Dear Mr./Mrs. President,
The day was May, 28, 2016. At approximately four o’clock in the afternoon, a seventeen-year-old male, western lowland gorilla who had not been a violent animal was in the gorilla enclosure when a three year old had some got in was the wrongful victim of a cruel fate. Somehow, a three-year-old boy evaded his parental supervision and climbed a three foot tall fence, crawled through fourteen feet of bushes, and fell fifteen feet into the moat of the enclosure. After this had happened, Harambe went to investigate. When the gorilla came across the boy, he took him in and dragged him to the other end of the moat. He was 440 pounds and therefore very intimidating. Fearing for the child's life, the zoo shot the gentle silver back and killed him.
This event sparked media outrage and raised many questions such as: Was the child in danger or was Harambe protecting him? Did the mother purposely look after her child poorly for publicity? Was it necessary to shoot Harambe or could they have just sedated him? Although lots of people thought the mother should have been charged, she was not because there was no solid evidence of her purposefully putting her son in harm: “I was occupied by my other three children and when I turned around he was gone.” This was her account but many people blame her. In my opinion, the zoo should strive further to make it harder for people to make it into exhibits which is exactly what they did. After the matter, they raised the public barrier to 42 inches and added solid wood beams to the top of it.
Zoo safety for animals and people is a major problem in the United States; other instances of this have occurred before. In May 2016, a suicidal man stripped and got into the tiger enclosure at the Santiago Metropolitan Zoo in Chile where he started taunting a male and female lion. After they started mauling him and dragging him away, zoo officials shot and killed the tigers. This was six days before the killing of Harambe. Another instance occurred in November 2012 at the Pittsburgh Zoo. A mother lifted her two-year-old, vision-impaired son onto the railing of the observation deck for the endangered African painted dogs enclosure. Unfortunately, the boy slipped out of his mother’s grasp and fell into the enclosure. Every dog but one obeyed the zoo keepers when they called them back except for a particularly aggressive dog who mauled and tragically killed the boy.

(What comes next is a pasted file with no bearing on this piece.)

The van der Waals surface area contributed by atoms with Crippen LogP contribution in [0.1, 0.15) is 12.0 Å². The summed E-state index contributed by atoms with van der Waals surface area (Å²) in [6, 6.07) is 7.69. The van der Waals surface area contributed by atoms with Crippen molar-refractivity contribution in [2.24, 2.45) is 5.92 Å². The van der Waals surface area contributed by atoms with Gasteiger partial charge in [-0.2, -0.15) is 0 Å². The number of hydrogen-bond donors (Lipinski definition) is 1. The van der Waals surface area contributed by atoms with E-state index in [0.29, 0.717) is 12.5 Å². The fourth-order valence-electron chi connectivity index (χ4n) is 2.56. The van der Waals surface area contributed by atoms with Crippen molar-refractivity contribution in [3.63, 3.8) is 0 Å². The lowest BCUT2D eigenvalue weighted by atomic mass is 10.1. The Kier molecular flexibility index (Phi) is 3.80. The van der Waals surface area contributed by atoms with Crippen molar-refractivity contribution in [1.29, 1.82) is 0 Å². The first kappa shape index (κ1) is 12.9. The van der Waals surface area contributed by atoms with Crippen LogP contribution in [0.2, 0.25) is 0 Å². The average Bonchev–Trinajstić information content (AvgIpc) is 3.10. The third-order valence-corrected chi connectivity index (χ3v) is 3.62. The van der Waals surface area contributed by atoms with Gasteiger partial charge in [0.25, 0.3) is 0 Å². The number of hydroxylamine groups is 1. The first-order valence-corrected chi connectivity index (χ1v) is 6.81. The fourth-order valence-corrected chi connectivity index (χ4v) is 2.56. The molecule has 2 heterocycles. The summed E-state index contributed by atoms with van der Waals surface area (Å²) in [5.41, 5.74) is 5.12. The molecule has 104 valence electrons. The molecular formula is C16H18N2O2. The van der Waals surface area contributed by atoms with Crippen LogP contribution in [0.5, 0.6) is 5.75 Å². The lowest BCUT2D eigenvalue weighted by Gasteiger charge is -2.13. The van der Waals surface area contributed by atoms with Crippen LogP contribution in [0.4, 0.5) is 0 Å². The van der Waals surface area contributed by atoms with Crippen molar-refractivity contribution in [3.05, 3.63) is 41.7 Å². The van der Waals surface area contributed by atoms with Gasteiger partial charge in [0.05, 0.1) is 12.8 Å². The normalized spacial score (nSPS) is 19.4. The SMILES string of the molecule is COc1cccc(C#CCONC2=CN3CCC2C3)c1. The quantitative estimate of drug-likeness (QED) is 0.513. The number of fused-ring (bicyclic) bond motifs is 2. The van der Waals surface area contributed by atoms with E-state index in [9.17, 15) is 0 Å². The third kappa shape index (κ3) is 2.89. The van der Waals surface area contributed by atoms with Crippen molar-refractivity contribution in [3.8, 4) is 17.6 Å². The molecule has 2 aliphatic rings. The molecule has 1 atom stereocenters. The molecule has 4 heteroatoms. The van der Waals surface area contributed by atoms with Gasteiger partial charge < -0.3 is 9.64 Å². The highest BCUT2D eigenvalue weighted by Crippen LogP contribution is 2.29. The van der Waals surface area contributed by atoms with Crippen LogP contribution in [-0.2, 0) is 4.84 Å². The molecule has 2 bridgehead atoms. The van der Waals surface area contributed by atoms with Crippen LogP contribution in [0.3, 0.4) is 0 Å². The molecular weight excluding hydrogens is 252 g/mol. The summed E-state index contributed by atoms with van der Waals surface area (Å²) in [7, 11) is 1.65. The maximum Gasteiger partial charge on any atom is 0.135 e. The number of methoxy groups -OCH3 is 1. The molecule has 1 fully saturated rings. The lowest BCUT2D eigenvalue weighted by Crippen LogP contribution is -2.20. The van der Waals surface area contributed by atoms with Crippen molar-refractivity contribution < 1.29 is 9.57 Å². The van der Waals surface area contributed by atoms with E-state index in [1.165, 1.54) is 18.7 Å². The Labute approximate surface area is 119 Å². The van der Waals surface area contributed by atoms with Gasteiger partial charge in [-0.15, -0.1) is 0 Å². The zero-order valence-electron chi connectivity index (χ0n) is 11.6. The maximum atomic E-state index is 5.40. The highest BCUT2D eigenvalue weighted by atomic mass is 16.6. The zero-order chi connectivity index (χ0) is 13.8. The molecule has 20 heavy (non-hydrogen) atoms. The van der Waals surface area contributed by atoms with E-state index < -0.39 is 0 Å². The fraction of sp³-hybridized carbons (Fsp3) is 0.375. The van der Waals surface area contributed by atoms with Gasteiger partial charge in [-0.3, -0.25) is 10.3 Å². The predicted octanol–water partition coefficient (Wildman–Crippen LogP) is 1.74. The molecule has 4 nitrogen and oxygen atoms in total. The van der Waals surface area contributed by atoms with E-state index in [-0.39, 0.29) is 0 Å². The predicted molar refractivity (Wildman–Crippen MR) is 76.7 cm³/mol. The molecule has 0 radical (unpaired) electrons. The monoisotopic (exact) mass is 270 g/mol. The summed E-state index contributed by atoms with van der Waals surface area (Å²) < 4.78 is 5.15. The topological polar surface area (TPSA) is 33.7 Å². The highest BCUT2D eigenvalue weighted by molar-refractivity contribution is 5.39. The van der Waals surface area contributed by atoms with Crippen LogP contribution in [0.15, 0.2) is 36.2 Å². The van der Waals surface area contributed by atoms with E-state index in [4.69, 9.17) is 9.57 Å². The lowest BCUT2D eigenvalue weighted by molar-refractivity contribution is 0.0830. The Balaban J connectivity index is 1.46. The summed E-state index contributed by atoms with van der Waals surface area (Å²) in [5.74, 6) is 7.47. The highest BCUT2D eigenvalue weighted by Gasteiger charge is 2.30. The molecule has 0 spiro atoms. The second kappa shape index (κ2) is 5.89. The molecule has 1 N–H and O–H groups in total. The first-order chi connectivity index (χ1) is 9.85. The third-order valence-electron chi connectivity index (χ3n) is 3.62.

All of these instances have something in common: they could have been prevented. These were just a few of the many zoo animal killings in the last century. Every one of them could have been stopped with more protection to the animals. Zoos should be more closely inspected for safety to both the people and animals. Simple things like netting, higher walls, or even more safety signs. How it’s done is up to you, Mr./Mrs. President, but we need change.